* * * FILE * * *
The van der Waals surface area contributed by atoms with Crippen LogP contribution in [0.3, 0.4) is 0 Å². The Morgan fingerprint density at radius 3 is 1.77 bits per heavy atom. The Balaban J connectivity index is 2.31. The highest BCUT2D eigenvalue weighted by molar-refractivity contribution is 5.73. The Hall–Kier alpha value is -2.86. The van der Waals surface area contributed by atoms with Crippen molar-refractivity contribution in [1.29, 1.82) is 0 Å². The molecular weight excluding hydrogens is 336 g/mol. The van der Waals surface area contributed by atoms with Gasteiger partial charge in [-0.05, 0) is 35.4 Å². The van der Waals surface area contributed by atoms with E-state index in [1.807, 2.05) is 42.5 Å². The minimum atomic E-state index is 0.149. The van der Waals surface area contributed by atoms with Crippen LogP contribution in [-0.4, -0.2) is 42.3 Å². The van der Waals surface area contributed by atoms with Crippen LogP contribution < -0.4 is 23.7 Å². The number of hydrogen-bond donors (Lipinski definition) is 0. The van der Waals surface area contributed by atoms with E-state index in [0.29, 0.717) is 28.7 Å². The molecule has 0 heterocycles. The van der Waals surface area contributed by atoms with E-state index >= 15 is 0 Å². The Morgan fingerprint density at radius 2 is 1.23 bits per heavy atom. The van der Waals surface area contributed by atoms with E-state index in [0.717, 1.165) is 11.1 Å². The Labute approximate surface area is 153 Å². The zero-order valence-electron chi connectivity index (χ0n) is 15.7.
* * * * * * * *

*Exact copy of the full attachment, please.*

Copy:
The van der Waals surface area contributed by atoms with Crippen LogP contribution in [0.3, 0.4) is 0 Å². The Morgan fingerprint density at radius 3 is 1.77 bits per heavy atom. The Balaban J connectivity index is 2.31. The highest BCUT2D eigenvalue weighted by molar-refractivity contribution is 5.73. The Hall–Kier alpha value is -2.86. The van der Waals surface area contributed by atoms with Crippen molar-refractivity contribution in [1.29, 1.82) is 0 Å². The molecular weight excluding hydrogens is 336 g/mol. The van der Waals surface area contributed by atoms with Gasteiger partial charge in [-0.05, 0) is 35.4 Å². The van der Waals surface area contributed by atoms with E-state index in [1.807, 2.05) is 42.5 Å². The minimum atomic E-state index is 0.149. The van der Waals surface area contributed by atoms with Crippen LogP contribution in [-0.4, -0.2) is 42.3 Å². The van der Waals surface area contributed by atoms with Crippen LogP contribution < -0.4 is 23.7 Å². The number of hydrogen-bond donors (Lipinski definition) is 0. The van der Waals surface area contributed by atoms with E-state index in [0.29, 0.717) is 28.7 Å². The molecule has 0 heterocycles. The van der Waals surface area contributed by atoms with E-state index >= 15 is 0 Å². The Morgan fingerprint density at radius 2 is 1.23 bits per heavy atom. The van der Waals surface area contributed by atoms with E-state index in [0.717, 1.165) is 11.1 Å². The Labute approximate surface area is 153 Å². The zero-order valence-electron chi connectivity index (χ0n) is 15.7.